Friday, August 22, 2014
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Nauman Sound Sculptures Make U.S. Debut Tomorrow

Bruce Nauman has been in town this week. The American artist is remounting - listening, tweaking - two works that debuted at the 53d Venice Biennale, which closes Sunday. One of the pieces, Days, was in progress when the U.S. State Dept. chose Nauman and the Philadelphia Museum of Art to represent the U.S. at the Biennale. Then, in response to the honor, Nauman created an Italian-language counterpart, Giorni.

Nauman Sound Sculptures Make U.S. Debut Tomorrow

At the Biennale, Bruce Nauman´s Pink and Yellow Light Corridor (Variable Lights).
At the Biennale, Bruce Nauman's Pink and Yellow Light Corridor (Variable Lights). PETER DOBRIN / Staff

Bruce Nauman has been in town this week. The American artist is remounting - listening, tweaking - two works that debuted at the 53d Venice Biennale, which closes Sunday. One of the pieces, Days, was in progress when the U.S. State Dept. chose Nauman and the Philadelphia Museum of Art to represent the U.S. at the Biennale. Then, in response to the honor, Nauman created an Italian-language counterpart, Giorni.

Both Days and Giorni are at the Art Museum through April, and anyone who cares about Nauman or music should hear them. It's helpful to commit to a long period of concentrated listening and thinking when you're in their presence. They reveal messages - and there are many of them - with time. Among other things, both works teach us to listen for poetry in the cacophony of daily life. Perhaps there's a certain Zen to be had in airports and big-box stores after all.

I'll have more about Venice and the two new works in Sunday's paper. My colleague Ed Sozanski gives Days and Giorni proper critical appraisal at a later date. The full show won the Biennale's top prize and accomplished quite a bit for the museum.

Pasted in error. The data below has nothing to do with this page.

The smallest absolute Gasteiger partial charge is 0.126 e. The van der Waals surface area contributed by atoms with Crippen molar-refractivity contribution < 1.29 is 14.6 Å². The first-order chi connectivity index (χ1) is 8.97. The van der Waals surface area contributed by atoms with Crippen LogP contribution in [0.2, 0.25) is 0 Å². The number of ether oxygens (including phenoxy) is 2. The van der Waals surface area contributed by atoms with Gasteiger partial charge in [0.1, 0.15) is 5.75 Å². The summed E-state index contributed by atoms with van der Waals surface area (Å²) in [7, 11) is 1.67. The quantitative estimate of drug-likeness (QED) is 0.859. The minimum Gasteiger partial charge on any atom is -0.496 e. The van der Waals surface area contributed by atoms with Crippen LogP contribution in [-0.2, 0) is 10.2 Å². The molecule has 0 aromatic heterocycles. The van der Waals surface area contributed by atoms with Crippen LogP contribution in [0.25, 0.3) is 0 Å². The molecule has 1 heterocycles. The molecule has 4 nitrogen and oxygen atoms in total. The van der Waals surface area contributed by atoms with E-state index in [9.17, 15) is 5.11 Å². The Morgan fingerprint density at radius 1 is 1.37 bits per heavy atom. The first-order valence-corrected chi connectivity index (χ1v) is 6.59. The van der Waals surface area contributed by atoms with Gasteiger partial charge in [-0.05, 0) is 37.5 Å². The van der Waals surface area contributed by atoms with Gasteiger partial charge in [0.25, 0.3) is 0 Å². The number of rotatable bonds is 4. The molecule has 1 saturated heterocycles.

Nauman is a shy guy, even if his selective avoidance of the media only whets the appetite for writing about him and getting him to talk. My own experience with this sort of thing is that there's no point, journalistically speaking, in prying answers from an interview subject who doesn't want to be interviewed, and even less point to it on a human-consideration level. This week, when I sat down with Nauman, he clearly was in no mood to give much of himself.

He essentially said Venice was an enjoyable process and that he thought the way the museum installed his work was "really beautiful."

He praised Art Museum curator Carlos Basualdo, with whom he worked closely on selecting the 33 works in the show and who handled many of the logistics in Venice.

"Carlos always knew when it was time for espresso, and he always knew where to find really good gelato. That made the whole thing enjoyable."

Hard to argue with that.

If you didn't make it to Venice and would like to see what it was all about, you might want to get your hands on "Topological Gardens: Installation Views," a crisp and revealing pictorial record by photographer Michele Lamanna of the Nauman show in all three of its Venice venues. 

Peter Dobrin Inquirer Classical Music Critic
About this blog

Peter Dobrin is a classical music critic and culture writer for The Inquirer. Since 1989, he has written music reviews, features, news and commentary for the paper, covering such topics as the Philadelphia Museum of Art at the Venice Biennale, expansion of the Curtis Institute of Music, the Philadelphia Orchestra's bankruptcy declaration in 2011, Philadelphia's evolving performing arts center and the general health of arts and culture.

Dobrin was a French horn player. He earned an undergraduate degree in performance from the University of Miami, and received a master's degree in music criticism from the Peabody Institute of the Johns Hopkins University, where he studied with Elliott Galkin. He has no time to practice today.

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